Burt Reynolds suffered a serious accident and had his jaw broken when he was hit in the face with a metal chair while filming a fight scene on this movie. Reynolds was restricted to a liquid diet and lost over thirty pounds by the time the film wrapped. This accident had dire consequences for Reynolds' next film project, Stick (1985). In that film, Reynolds looks underweight, weak and thin and this condition was because of this accident. Apparently, this accident led to Reynolds becoming addicted to painkillers.
According to Burt Reynolds in his memoir, Clint Eastwood actually orchestrated the removal of Blake Edwards by goading him into quitting, in favor of Richard Benjamin, a less intense, less expensive director.
Second theatrical feature film for Robert Davi whose work had mostly been in television except for Gangster Wars (1981). Original director Blake Edwards hired Davi to play the main villain after seeing him in The Gangster Chronicles (1981). But after Edwards left the project, Davi's role was reduced considerably.
The credits bill the film as a Malpaso/Deliverance production. The Malpaso Company is the production company of Clint Eastwood and is synonymous with many of his films as is Deliverance synonymous with Burt Reynolds whose film Deliverance (1972) is one of his most notable works. This was the second and final film though for Deliverance Productions, Reynolds' earlier movie Sharky's Machine (1981) was the first.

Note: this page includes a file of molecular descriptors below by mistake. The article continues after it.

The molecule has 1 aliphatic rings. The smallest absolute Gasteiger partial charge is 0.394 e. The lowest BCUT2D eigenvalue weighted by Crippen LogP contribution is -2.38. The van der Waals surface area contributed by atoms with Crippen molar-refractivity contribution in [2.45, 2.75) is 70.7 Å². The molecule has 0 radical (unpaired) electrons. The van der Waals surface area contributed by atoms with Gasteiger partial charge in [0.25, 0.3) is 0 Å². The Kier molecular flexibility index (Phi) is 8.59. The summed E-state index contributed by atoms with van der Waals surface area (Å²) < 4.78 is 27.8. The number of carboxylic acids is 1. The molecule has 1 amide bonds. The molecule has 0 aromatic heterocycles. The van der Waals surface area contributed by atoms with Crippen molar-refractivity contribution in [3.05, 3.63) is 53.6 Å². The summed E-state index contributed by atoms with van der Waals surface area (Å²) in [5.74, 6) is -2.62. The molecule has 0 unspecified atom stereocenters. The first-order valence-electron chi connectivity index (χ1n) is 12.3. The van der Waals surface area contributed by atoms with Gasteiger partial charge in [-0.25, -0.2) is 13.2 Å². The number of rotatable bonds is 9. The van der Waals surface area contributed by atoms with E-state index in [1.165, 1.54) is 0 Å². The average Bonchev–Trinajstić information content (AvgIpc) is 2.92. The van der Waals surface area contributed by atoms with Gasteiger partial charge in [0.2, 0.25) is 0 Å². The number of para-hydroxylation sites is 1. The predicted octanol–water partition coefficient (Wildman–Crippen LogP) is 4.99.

Blake Edwards was the original writer and director on the project. He stepped aside as director after creative differences with star Clint Eastwood. The earlier Burt Reynolds movie Rough Cut (1980) was also originally intended to be directed by Edwards who left that project too. Edwards and Reynolds did in fact work together on The Man Who Loved Women (1983), made and released about a year before this movie.
The time-frame of this film can be verified by identifying evidence of certain events depicted in the film. Two movies are showing at the cinema during the picture-house sequence. They are a double bill of Horse Feathers (1932) and Gold Diggers of 1933 (1933). The former premiered on 10 August 1932 whilst the latter debuted on 27 May 1933. Prohibition was repealed on 5th December 1933. As such, the film is set during 1933.
Original director of this movie and its story and co-screenwriter, Blake Edwards, is credited for this movie's writing under the pseudonym of Sam O.Brown, something he apparently requested after leaving the film during pre-production. This nom de plume's initials are S.O.B., which perhaps suggested Edward's feeling about his involvement on this picture. These initials also form the title of another Edwards film, the earlier comedy, S.O.B. (1981).
When director Richard Benjamin came to this film set in 1930s Prohibition Kansas City, Benjamin had already researched the 1930s period from his development work on the then canceled film of Dick Tracy (1990).